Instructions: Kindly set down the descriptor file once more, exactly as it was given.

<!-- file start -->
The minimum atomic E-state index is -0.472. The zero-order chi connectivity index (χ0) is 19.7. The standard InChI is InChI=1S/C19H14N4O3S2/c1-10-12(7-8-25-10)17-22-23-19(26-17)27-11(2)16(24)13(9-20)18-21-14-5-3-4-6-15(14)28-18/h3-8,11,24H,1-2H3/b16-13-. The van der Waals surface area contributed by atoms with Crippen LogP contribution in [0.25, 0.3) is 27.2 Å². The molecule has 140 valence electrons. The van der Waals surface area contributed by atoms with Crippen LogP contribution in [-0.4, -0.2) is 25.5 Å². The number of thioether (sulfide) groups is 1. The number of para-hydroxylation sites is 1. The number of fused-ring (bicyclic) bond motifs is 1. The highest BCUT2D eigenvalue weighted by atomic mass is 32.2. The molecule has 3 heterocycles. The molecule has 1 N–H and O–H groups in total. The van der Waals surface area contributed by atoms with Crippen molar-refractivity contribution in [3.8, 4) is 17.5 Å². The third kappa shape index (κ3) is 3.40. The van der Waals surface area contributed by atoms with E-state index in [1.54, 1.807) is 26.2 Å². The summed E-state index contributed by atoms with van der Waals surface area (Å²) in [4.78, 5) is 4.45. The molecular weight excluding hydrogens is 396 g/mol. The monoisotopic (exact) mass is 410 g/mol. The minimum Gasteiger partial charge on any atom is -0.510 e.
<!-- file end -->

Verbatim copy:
The minimum atomic E-state index is -0.472. The zero-order chi connectivity index (χ0) is 19.7. The standard InChI is InChI=1S/C19H14N4O3S2/c1-10-12(7-8-25-10)17-22-23-19(26-17)27-11(2)16(24)13(9-20)18-21-14-5-3-4-6-15(14)28-18/h3-8,11,24H,1-2H3/b16-13-. The van der Waals surface area contributed by atoms with Crippen LogP contribution in [0.25, 0.3) is 27.2 Å². The molecule has 140 valence electrons. The van der Waals surface area contributed by atoms with Crippen LogP contribution in [-0.4, -0.2) is 25.5 Å². The number of thioether (sulfide) groups is 1. The number of para-hydroxylation sites is 1. The number of fused-ring (bicyclic) bond motifs is 1. The highest BCUT2D eigenvalue weighted by atomic mass is 32.2. The molecule has 3 heterocycles. The molecule has 1 N–H and O–H groups in total. The van der Waals surface area contributed by atoms with Crippen molar-refractivity contribution in [3.8, 4) is 17.5 Å². The third kappa shape index (κ3) is 3.40. The van der Waals surface area contributed by atoms with E-state index in [1.54, 1.807) is 26.2 Å². The summed E-state index contributed by atoms with van der Waals surface area (Å²) in [4.78, 5) is 4.45. The molecular weight excluding hydrogens is 396 g/mol. The monoisotopic (exact) mass is 410 g/mol. The minimum Gasteiger partial charge on any atom is -0.510 e.